The Fish and HBP


Jack Moore of Fangraphs recently did an article on Jason Kendall’s hidden value in ability to be hit by pitches.  This got me thinking, do the Marlins have anyone with this specialty?

As a team, the Fish are very good at getting hit.  They finished tied-5th last year in the majors in HBP at 63, and have been in the top 5 every year since this core was obtained (2006).  Now this isn’t a lot of added value; last year this only added about a half of a win compared to the average and one win compared to last place (Mets, 36).  But more runs is more runs.  After the jump I’m going to look at the career rates of HBP for the players on our roster next year.

First of note is that the average HBP rate is 5 HBP / 600 PA.  And for anyone with less than 1200 ML PA, I incorporate minor league numbers as they do not have a big enough ML sample size.  First, the starting line up:

Name HBP/600
Coghlan 7.1
Maybin 5.3
Ramirez 6.1
Cantu 6.6
Uggla 8.2
Ross 8.7
Baker 3.1
Sanchez 8.1

The only hitter with a below average rate would be John Baker. Every one else, while not stellar, has average to slightly above average rates. This is how we’re able to be one of the better teams in the area: No one stands out, but every one does their part. Cody Ross and Dan Uggla lead the way, and if Gaby Sanchez’ minor league track record carries over he should be up there with them. As far as the bench goes

Name HBP/600
Paulino 1.7
Helms 8.9
Carroll 14.9
Bonifacio 3.0
Jimenez 16.7

The Ronny Paulino/Baker platoon does end up being below average in one area offensively, and Emilio Bonifacio proves again that he is allergic of anything that will improve his OBP. Wes Helms is fine being plunked, and Brett Carroll just again shows how much of a hard-nosed player he is. After having a rate of 15.4 in the minors, BC’s so far gotten hit in the majors at a rate of 10.5 per 600 PA in a very small sample size. But even he is topped by Jorge Jimenez, although JJ2 might not be in our organization come April.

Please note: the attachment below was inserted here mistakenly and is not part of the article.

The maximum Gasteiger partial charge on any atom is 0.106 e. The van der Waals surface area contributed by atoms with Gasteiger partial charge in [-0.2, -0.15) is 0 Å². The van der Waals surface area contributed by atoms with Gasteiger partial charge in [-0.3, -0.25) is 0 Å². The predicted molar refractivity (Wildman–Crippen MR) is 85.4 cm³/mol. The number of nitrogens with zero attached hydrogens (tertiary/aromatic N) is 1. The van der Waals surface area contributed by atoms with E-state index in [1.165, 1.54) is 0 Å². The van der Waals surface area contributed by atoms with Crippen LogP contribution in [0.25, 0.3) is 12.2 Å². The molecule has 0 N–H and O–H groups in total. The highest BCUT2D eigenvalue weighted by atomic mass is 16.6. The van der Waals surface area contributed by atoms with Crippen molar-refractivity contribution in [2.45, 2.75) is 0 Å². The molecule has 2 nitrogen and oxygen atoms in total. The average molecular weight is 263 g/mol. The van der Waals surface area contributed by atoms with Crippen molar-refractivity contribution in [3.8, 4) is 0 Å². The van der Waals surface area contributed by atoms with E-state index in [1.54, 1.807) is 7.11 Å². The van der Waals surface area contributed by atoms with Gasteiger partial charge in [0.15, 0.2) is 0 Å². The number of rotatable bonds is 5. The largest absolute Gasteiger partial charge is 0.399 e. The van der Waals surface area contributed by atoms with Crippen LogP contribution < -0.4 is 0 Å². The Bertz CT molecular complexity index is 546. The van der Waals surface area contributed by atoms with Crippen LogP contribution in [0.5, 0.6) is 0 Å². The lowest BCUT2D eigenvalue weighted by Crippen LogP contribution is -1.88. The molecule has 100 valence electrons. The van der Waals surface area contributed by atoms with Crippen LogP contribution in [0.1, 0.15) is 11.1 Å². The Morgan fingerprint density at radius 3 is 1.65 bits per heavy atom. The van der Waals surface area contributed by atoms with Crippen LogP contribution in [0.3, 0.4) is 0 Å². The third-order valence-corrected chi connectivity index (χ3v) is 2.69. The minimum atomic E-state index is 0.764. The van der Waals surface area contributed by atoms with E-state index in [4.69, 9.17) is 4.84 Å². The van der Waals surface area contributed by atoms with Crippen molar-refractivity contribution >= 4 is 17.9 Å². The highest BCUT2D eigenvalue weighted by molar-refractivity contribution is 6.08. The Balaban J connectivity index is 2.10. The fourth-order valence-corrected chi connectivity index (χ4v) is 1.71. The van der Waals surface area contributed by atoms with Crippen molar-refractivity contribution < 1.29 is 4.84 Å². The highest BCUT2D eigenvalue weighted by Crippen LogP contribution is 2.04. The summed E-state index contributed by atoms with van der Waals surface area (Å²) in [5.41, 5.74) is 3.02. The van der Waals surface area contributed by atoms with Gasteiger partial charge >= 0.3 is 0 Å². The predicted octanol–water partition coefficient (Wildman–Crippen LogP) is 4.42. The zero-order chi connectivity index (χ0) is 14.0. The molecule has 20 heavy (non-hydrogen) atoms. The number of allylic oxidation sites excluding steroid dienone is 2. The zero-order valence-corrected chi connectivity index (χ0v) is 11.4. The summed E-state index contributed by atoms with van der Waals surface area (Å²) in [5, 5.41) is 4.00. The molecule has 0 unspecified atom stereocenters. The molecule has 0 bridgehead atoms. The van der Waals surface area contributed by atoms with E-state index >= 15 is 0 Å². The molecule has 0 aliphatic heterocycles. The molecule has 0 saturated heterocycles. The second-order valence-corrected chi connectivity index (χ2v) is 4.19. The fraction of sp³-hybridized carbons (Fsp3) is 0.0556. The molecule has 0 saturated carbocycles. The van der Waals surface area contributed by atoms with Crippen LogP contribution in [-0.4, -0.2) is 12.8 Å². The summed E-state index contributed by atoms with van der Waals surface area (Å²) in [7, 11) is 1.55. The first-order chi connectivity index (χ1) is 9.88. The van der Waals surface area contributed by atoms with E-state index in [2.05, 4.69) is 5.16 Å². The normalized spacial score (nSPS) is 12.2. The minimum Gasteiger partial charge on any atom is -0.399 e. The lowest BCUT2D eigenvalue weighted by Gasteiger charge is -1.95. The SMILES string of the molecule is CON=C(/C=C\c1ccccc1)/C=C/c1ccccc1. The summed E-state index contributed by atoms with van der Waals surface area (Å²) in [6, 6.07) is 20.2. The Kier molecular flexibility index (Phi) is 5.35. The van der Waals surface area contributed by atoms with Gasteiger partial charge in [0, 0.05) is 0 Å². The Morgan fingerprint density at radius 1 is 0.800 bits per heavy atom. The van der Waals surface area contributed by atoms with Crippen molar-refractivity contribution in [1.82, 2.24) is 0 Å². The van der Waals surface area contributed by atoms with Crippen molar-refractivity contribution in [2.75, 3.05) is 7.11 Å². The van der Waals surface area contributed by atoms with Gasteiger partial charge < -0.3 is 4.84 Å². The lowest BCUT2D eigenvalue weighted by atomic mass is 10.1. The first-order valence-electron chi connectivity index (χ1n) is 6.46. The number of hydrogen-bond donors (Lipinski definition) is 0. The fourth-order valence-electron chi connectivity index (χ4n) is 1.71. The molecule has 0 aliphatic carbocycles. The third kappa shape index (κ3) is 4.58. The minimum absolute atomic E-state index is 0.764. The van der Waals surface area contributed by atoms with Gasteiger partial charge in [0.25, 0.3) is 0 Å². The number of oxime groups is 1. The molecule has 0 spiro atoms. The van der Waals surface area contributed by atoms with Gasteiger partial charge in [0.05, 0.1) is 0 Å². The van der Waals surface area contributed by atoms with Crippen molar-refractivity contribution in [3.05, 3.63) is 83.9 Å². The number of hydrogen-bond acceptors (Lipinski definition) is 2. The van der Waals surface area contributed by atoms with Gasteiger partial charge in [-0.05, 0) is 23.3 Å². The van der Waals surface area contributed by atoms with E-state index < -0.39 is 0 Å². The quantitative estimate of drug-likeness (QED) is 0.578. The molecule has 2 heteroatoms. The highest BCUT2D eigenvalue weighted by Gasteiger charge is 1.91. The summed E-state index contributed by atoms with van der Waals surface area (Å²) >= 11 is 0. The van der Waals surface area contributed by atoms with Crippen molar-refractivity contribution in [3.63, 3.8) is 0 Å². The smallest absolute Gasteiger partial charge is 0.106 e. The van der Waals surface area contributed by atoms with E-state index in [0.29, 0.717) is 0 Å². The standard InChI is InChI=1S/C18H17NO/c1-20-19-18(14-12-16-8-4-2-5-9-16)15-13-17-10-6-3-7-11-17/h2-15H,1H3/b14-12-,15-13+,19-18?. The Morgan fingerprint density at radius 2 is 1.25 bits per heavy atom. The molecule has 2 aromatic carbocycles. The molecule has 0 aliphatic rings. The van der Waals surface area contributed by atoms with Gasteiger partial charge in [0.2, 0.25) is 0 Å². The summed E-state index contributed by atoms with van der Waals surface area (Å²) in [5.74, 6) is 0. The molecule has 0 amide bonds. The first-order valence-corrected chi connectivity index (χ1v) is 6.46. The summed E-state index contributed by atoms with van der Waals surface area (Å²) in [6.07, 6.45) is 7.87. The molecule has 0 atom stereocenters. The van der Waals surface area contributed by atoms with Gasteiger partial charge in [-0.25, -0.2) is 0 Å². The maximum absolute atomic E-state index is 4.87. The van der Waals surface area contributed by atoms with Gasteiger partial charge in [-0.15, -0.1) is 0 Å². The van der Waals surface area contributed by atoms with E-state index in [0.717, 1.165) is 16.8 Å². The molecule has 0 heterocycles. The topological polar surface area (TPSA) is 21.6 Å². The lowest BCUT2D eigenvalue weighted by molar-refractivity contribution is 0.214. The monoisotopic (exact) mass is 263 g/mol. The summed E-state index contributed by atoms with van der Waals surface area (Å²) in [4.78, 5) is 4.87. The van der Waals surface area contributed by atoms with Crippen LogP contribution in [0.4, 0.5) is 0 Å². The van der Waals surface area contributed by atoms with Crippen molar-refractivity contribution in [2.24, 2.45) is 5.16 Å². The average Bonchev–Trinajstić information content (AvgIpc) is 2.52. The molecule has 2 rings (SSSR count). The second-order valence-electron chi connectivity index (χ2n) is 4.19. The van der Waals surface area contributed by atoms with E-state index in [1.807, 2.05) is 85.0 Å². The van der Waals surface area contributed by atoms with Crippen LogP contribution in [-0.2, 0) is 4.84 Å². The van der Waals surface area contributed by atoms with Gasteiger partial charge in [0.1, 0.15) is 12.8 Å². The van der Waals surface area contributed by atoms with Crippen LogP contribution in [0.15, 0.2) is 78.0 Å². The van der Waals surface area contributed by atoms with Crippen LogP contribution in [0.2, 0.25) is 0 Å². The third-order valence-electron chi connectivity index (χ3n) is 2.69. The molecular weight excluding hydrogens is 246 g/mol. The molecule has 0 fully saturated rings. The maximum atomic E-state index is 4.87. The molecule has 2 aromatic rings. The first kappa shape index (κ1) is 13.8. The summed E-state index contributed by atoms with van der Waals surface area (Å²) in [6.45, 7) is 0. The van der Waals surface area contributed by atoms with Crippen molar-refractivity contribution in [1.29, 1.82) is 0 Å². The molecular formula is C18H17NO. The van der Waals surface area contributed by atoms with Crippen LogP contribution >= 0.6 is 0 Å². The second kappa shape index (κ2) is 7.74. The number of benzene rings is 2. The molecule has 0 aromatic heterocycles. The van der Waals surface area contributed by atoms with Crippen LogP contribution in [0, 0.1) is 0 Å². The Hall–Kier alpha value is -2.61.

We have lost some guys that were strong here. Josh Willingham more or less carried us in HBP before, getting hit an absolute whopping 15.3 times per 600 PA. I’ve often glanced over his stats and had a “His OBP seems a lot higher than his BB% should dictate” but never put much more thought into it, and now this answers why that is. And while we did not have The Hammer last year, we did have Nick Johnson. Johnson is willing to clog the bases in more ways than one, with a rate of 13.1 times in his career and getting hit 6 times in 150 PA for the Fish last season.

Without having one of those strong guys in the line up, we probably won’t finish in the top 5 again but we should be above average next season.

As far as the minors go, we don’t really have any prospects with a greatly above average rate. From the top-7 prospect series:

Name HBP/600
Stanton 9.9
Dominguez 6.7
Morrison 4.5
Smolinski 7.8
Cousins 5.5
Petersen 6.9

Stanton has a strong rate, but every one else is around average.

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Tags: Miami Marlins

  • http://marlinsdiehards.com David

    “Emilio Bonifacio proves again that he is allergic of anything that will improve his OBP.”

    That’s the best sentence I’ve read all week. Well done.

  • David C.

    I wonder… For some reason, I’m having a hard time taking this seriously. How exactly can a batter control their HBP Rate besides having a ridiculously close stance ala Chase Utley? I would think this would be entirely up to the opposing pitchers unless the Marlins elicit an above-average amount of hate and anger?

    • Michael Jong

      David C,

      The stance definitely plays a role, David. I remember Josh Willingham stood very close to the inside of the box and I always felt like he was a huge target to get hit by pitches. For some of these players, I don’t think there’s a particularly good year-to-year correlation, but for some guys in their stance or motion, HBP’s come naturally. I don’t think it’s a fluke, for example, that Jason Kendall got hit so often.